“When you put boundaries up it can actually help you be more creative, because you think 'what’s an interesting way of doing something like this?' so you don’t feel like you’ve seen it before even if you have."
Alston & Julius Ramsay are two brothers and a writer/director duo. The Ramsay brothers made their feature debut with Midnighters, a high octane indie thriller released by IFC Midnight in 2017. Their most recent feature is The Current Occupant is the latest entry in Blumhouse’s Into the Dark series on Hulu. For the uninitiated, Into the Dark is a Black Mirror-like series of self-contained feature horror films produced by Blumhouse where each episode thematically represents a different holiday.
The Current Occupant was themed around Independence Day and tells the story of a man committed to an asylum who believes himself to be the president of the United States. The Current Occupant is a fascinating and highly entertaining institutional horror thriller and is available on HULU today!
The Ramsays have a varied and fascinating background: Alston, was a former speechwriter for multiple prominent political figures like Secretary of Defense Robert Gates, General David Petraeus, and Secretary of Homeland Security Jeh Johnson. While Julius edited for multiple TV shows including Battlestar Galactica and has directed for Blumhouse’s The Purge TV series and multiple episodes of The Walking Dead.
The Ramsays were a whole bunch of fun to talk to and their latest feature, The Current Occupant, is now streaming on HULU.
Here are some key takeaways from this conversation Julius & Alston Ramsay:
Move forward as if. Alston mentioned a golden production tactic someone gave him which was to put a hypothetical date on the calendar for principle photography and simply move forward as if that’s when you will begin shooting. When making independent movies, there are so many variables, so many that most directors get overwhelmed and feel the need for everything to be figured out before they can even begin principle photography. What few people tell you is that the best way to do this is to work the other way around. Come up with your ideal date, and then back all of your production plans into it.
There’s real brilliance to this idea, because it not only psychologically orients you towards shooting, which is very powerful in and of itself, but this tactic makes your project sound more real to the producers you’re pitching because you have an actual date. So pick a date and mark it on your calendar - even if you have to reschedule, it will be a starting point that can give you the momentum you need.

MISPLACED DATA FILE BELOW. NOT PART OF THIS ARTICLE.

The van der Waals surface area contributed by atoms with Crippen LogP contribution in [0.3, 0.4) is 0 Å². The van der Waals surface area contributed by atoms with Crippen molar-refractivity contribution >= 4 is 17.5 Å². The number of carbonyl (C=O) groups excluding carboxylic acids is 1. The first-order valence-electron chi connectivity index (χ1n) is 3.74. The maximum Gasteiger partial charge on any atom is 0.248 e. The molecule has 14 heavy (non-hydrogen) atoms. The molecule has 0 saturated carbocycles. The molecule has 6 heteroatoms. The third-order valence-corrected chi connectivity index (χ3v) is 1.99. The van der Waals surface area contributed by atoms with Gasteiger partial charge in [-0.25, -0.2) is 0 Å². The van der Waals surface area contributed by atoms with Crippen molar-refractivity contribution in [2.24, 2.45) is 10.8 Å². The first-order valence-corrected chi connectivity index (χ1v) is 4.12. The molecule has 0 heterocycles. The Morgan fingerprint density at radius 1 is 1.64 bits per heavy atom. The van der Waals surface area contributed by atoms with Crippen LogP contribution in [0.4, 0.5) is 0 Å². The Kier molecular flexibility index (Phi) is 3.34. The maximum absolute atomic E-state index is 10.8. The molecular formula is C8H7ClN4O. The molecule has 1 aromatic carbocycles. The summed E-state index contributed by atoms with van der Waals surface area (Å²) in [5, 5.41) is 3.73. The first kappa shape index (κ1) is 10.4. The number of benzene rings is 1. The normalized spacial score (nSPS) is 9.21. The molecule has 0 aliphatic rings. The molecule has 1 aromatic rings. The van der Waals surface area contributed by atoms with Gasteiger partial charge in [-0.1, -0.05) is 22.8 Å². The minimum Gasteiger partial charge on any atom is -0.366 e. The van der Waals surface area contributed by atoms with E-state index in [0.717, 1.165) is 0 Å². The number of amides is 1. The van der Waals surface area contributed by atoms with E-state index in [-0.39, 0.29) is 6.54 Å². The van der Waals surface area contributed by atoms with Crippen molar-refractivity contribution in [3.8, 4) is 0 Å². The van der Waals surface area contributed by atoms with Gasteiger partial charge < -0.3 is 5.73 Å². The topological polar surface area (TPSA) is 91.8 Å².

There’s horror all around you, take notice. Alston spent a lot of time working in politics as a speechwriter, and because of that, brought a breadth of perspective and experience into The Current Occupant. His work history gave the movie an authenticity because it was partially based on his personal experiences which is where some very rich horror concepts can come from.
If you’re an aspiring filmmaker who has a non-film related day job, take heart because the idea for your movie might be right in front of you. Waiting tables? It’s been a while since there was a good restaurant horror movie. Working in an office? Take a look at Belko Experiment, American Psycho, Mayhem, and technically Cabin in the Woods. Don’t discount your current experiences as time wasted if you’re not making movies yet - dig deep into these experiences because they just may have the germ of a great horror concept in them.
Collaborate with a sibling, or someone like a sibling. I have spoken to multiple filmmaking duos and they are often childhood friends or siblings. When picking collaborators, it’s critical to remember that you will inevitably get into conflict, therefore, having a strong rapport, and the capacity to fight and rapidly recover is mission critical. Where it may not always be realistic to pick a sibling to make a movie with, as Alston said, pick someone who you would want in your foxhole, because making a movie is going to war. Therefore, it’s important to be on board with someone who will have your back when the going gets tough, because it inevitably does throughout the course of indie filmmaking. So pick your production partners accordingly because when the chips are down you’ll need someone who cares.
Produced by Simpler Media